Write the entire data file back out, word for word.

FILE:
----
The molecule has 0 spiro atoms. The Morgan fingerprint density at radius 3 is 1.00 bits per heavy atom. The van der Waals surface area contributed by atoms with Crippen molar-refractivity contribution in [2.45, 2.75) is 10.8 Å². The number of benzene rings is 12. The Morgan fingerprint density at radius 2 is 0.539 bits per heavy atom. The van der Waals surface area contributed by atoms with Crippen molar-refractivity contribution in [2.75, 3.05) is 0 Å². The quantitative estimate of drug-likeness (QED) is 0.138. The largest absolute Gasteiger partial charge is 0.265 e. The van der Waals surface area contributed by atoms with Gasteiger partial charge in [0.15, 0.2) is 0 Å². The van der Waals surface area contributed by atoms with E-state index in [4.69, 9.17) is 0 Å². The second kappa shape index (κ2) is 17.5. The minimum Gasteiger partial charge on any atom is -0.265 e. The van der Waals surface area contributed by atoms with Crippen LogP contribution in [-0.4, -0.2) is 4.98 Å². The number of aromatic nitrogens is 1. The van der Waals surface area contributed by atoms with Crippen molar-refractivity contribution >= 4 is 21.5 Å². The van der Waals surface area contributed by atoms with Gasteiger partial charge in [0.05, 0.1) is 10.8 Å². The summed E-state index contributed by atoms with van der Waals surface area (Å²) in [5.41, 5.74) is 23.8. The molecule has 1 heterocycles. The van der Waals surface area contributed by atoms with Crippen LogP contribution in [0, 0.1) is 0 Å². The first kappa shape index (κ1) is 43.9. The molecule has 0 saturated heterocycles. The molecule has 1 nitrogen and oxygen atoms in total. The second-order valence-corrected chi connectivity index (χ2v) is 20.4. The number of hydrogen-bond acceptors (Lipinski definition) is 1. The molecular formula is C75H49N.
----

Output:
The molecule has 0 spiro atoms. The Morgan fingerprint density at radius 3 is 1.00 bits per heavy atom. The van der Waals surface area contributed by atoms with Crippen molar-refractivity contribution in [2.45, 2.75) is 10.8 Å². The number of benzene rings is 12. The Morgan fingerprint density at radius 2 is 0.539 bits per heavy atom. The van der Waals surface area contributed by atoms with Crippen molar-refractivity contribution in [2.75, 3.05) is 0 Å². The quantitative estimate of drug-likeness (QED) is 0.138. The largest absolute Gasteiger partial charge is 0.265 e. The van der Waals surface area contributed by atoms with Gasteiger partial charge in [0.15, 0.2) is 0 Å². The van der Waals surface area contributed by atoms with E-state index in [4.69, 9.17) is 0 Å². The second kappa shape index (κ2) is 17.5. The minimum Gasteiger partial charge on any atom is -0.265 e. The van der Waals surface area contributed by atoms with Crippen LogP contribution in [-0.4, -0.2) is 4.98 Å². The number of aromatic nitrogens is 1. The van der Waals surface area contributed by atoms with Crippen molar-refractivity contribution >= 4 is 21.5 Å². The van der Waals surface area contributed by atoms with Gasteiger partial charge in [0.05, 0.1) is 10.8 Å². The summed E-state index contributed by atoms with van der Waals surface area (Å²) in [5.41, 5.74) is 23.8. The molecule has 1 heterocycles. The van der Waals surface area contributed by atoms with Crippen LogP contribution in [0, 0.1) is 0 Å². The first kappa shape index (κ1) is 43.9. The molecule has 0 saturated heterocycles. The molecule has 1 nitrogen and oxygen atoms in total. The second-order valence-corrected chi connectivity index (χ2v) is 20.4. The number of hydrogen-bond acceptors (Lipinski definition) is 1. The molecular formula is C75H49N.